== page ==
Opinion » Shredder

Money matters


Aaaand they’re off! It’s Ian Parkinson in the lead. Jerry Lenthall is a full length behind and wait, wait, oh! Ben Hall and Jose Cortez are nipping at his heels! Michael Teixeira is just coming round the bend and long shot Mark Adams is expectedly limping out of the gate.

While the rest of you were glued to the Super Bowl, I was stuffing my face and eagerly watching the sheriff’s race reach full stride. Because in politics, as in sports, you can always spot the real players by how much they’re worth. It’s probably the reason why Parkinson’s campaign guru, Cory Black, happily disseminated the early tallies showing that his guy is way out ahead—financially speaking. Cooooome on Parkinson, Shredder needs a new pair of shoes.

One way of looking at this is, “Hey! Look how popular my guy is.” Another way is, “Hey! Look how indebted my guy is.”

Let’s face it: The sheriff’s election will be a head-bobbing snore fest while each candidate paints a shade of gray on the available canvas of issues. Let me guess: Crime is bad; drugs are bad; the last sheriff was atrocious. Really, though, most barely competent police impersonators could do a better job than Pat Hedges so long as they can resist the urge to wiretap their own deputies for four years.

What’s really being sold to voters isn’t content so much as image: who we see most based on how many bumper stickers and buttons they can afford, which is exactly what Black is banking on. I already have a Parkinson sticker on my bumper, and I have no idea who put it there. Ninjas perhaps?

According to Black, Parkinson’s wallet is already stuffed with $77,102, and the candidate filing deadline is still a month off. He’s using that cash to stomp all over Lenthall, who has a piddly $21,319, followed by the other candidates mentioned earlier.

I’m still bitter after the Obama-McCain record-setting political telethon, which showed that money and politics go together like lipstick and pigs. If there’s any doubt that big campaign donors expect something in return, consider the following from the New York Times:

Kelly S. King, a lobbyist for a collection of the country’s biggest banks, told the Times, “‘If the president doesn’t become a little more balanced and centrist in his approach, then he will likely lose that support.’” Support here means cash flow so long as the puppet strings are taut. Banks are mad at Obama for speaking against them and they know where to hit him. Bang, zoom, right to the wallet. To spite Obama, they pulled money from Democrats—who’ve typically enjoyed such support—and turned it over to Republicans. JPMorgan Chase, for example, pumped $30,000 worth of revenge into Republican campaigns, the Times reported. In short: Play nice or play cheap.

It’s much safer to keep everything secret. Ask Chip Visci, the former Trib publisher turned Cal Poly communications drone. Barely a year into his new role as the holder of information rather than the seeker, Visci is defending Cal Poly’s reluctance to disclose all of its financial records. It’s odd when a former newspaperman advocates concealing a public institution’s records.

  Indeed, most California universities are fighting a Senate bill by San Francisco Democrat Leeland Yee. The bill—which has legislative support but probably won’t survive because state universities have defeated similar proposals in the past with help from the governor’s veto pen—would require universities to essentially follow the same disclosure rules as other public agencies in the state.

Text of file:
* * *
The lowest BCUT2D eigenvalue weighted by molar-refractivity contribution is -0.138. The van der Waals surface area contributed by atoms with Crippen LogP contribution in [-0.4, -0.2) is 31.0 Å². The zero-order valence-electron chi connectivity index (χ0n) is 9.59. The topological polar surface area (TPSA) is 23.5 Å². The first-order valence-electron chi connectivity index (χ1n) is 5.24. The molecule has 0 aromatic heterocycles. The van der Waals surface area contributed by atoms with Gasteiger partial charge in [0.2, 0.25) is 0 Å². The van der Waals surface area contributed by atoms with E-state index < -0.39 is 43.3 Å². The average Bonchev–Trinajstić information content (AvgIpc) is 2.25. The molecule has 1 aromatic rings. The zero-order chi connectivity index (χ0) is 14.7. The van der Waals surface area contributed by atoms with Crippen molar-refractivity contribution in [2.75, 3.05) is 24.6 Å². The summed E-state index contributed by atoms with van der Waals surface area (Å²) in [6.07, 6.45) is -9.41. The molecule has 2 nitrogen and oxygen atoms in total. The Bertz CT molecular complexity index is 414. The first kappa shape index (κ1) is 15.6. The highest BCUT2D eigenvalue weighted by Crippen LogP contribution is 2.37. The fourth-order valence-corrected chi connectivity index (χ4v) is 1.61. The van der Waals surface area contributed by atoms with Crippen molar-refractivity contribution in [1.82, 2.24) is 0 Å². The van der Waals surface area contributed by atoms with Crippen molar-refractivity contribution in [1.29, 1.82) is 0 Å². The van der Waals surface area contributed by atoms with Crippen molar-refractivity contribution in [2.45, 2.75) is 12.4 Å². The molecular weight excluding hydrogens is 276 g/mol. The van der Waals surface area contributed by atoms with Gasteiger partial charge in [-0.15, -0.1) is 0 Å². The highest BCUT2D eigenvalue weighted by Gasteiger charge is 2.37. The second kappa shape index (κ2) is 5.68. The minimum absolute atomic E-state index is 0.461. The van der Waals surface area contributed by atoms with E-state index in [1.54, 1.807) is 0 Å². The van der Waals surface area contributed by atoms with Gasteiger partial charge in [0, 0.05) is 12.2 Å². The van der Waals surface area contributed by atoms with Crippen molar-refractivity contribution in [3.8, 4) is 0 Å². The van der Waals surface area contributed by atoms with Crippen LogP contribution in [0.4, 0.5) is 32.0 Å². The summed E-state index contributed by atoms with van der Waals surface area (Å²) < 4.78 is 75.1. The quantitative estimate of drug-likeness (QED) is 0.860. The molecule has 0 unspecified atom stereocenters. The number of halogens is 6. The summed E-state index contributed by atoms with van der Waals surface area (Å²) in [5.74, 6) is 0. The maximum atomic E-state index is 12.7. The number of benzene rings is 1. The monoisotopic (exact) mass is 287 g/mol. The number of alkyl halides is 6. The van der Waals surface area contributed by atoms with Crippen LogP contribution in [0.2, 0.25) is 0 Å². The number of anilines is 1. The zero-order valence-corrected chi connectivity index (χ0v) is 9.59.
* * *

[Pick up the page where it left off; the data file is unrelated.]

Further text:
You should read the piece about it in the Jan. 25 Mustang Daily, in which the reporter calls out Visci over his poppycock reasons for defending the secrecy of such nonprofits as the Cal Poly Foundation, which oversees the bookstore and other aspects of the school that aren’t vulnerable to public records requests. Visci said something to the effect that keeping such finances secret is necessary to prevent exploitation of textbook prices and other disastrous outcomes. It’s the Mad Lib approach to public records: “We value transparency and we’re so transparent already, but if we show you everything it will actually end up hurting you as bad as a (NOUN) to the head.” Then they rub their thumb and index fingers together to emphasize the big bucks at stake.

When a university doesn’t allow access to things like donor names, we get the butchering of Michael Pollan’s speech because Harris Ranch threatened to pull a $500,000 donation last year. The Daily pointed this fact out, to which Visci rebutted there’s no issue with mysterious donors having undo control because the university is never influenced by big money. (Except when they are.) And don’t forget more transparency will end up hurting you. BOO! I’m not quite sure how it works, either, but still it sounds bad. AAAAGGGHHH!

Sorry to scare you like that. Breathe in; breathe out. Except all you SLO farmers out there. Everything’s hunky-dory again. After the Downtown Association circus that sent the town into an uproar over the fate of our street fair we always thought was a farmers’ market, Downtown Association and Farmers’ Market Association leaders reached an agreement. As far as I can tell, the agreement puts things back where they were before the association decided to put the farmers out to pasture. Begging the questions: How did the association not see this coming? And why did we have to go through this in the first place? Bygones, I suppose. Love you, Debs. No hard feelings. Be my valentine? J

Reach WHOA! the shredder AGH! at EEK! shredder@newtimesslo.com.

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